The ninth-ranked women’s soccer team saw its season end on Friday in a shootout loss to Baylor in the second round of the NCAA Tournament in College Station, Tex.
In the first round, USC had topped Eastern Washington 2-1 in a double-overtime thriller, and the Bears had bested Rice 3-2. The defending national champions’ repeat bid came to an end against Baylor, as the Trojans fell in a penalty shootout after battling to a 1-1 overtime tie.
The first half was a back-and-forth affair, as the Women of Troy outshot the Bears 7-2 but were unable to find the back of the net. Both teams landed a few scoring opportunities, but thanks to stellar play from redshirt freshman goalkeeper Kaylie Collins, the score remained 0-0 through the opening 45 minutes.
The Trojans broke through in the second half, scoring the opening goal in the 72nd minute. Junior forward Erika Okuma launched a cross from just inside midfield into Baylor’s penalty box. The ball found the head of junior forward Leah Pruitt, who guided the pass inside the frame to give the Trojans a 1-0 lead.
The Women of Troy controlled the momentum of the game for the remainder of the second half, with Collins denying a handful of late scoring chances for Baylor. The clock wound down to the final seconds of the game, and it appeared as if USC was going to advance to the third round of the tournament.
But with 27 seconds on the clock, the Bears rocketed a shot on target for the USC frame. Collins made a flying save to deflect the ball onto the crossbar. However, junior defender Sarah King recovered the rebound and buried a point-blank shot into the back of the Trojans’ net, knotting the score with just 16 seconds remaining.
The score held until the end of regulation, and USC headed to its third consecutive overtime matchup (it also went to overtime in its regular-season finale against UCLA). The Trojans saw notable scoring opportunities from freshman midfielder Savannah DeMelo and senior midfielder Nicole Molen, but neither team could best the other in 20 minutes of overtime play. The game would be decided by penalty kicks.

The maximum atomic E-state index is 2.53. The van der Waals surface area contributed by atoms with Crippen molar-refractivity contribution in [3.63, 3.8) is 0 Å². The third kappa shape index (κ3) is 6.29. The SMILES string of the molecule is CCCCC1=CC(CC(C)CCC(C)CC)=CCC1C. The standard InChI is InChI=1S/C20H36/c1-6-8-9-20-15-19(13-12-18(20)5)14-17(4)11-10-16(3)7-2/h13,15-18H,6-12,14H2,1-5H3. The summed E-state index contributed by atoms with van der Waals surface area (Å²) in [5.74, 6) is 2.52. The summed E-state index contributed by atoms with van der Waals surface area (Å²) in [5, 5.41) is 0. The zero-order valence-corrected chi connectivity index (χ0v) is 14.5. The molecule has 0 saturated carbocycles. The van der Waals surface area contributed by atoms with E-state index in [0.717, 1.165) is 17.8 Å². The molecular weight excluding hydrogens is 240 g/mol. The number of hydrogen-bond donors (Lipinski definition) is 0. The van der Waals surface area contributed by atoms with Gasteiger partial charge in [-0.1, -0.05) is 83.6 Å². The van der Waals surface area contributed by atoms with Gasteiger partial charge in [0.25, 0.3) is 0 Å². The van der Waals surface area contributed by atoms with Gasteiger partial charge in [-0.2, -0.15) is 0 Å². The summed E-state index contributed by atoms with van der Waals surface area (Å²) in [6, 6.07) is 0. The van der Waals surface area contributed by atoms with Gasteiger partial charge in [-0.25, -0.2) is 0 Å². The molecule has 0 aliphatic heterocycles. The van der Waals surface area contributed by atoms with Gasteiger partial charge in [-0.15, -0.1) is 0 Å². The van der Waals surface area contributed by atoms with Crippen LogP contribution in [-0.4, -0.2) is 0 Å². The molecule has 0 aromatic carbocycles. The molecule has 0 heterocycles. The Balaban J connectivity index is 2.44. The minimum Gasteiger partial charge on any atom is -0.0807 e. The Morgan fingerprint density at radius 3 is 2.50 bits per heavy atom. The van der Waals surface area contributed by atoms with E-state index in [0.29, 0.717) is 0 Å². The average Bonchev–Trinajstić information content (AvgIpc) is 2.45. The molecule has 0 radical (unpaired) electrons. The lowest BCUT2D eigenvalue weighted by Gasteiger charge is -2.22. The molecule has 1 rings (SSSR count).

USC won the coin toss and elected to shoot second. Senior midfielder Caitlin Schwartz blew the ball past Collins on the Bears’ first attempt. USC did not answer, as freshman forward Tara McKeown’s shot was stopped by the keeper. Baylor notched another goal on its second attempt; once again, USC followed up with a miss. The third round was scoreless for both sides, and on Baylor’s fourth attempt, King clinched the shootout victory with a shot that rolled underneath a diving Collins.
After a disappointing end to the team’s championship defense, head coach Keidane McAlpine praised a strong Baylor team.
“First and foremost, I have to say congratulations to a Baylor team that showed great fortitude in coming back that late in the game and then finding a way to end it in the penalties,” McAlpine said.
McAlpine also made sure to thank his seniors at the end of a long campaign.
“They just helped us change the program — from the title last year to establishing ourselves this year as one of the top teams in a year where most people did not think we could get it done,” McAlpine said. “I am extremely disappointed for them but at the same time extremely proud of them and the legacy they have left.”
The Women of Troy concluded their season with an overall record of 15-3-2. Although the season may not have ended the way the team, coaches or fans had hoped, the Trojans have now qualified for the NCAA Tournament four years in a row, setting up a bright future for USC’s young, talented roster.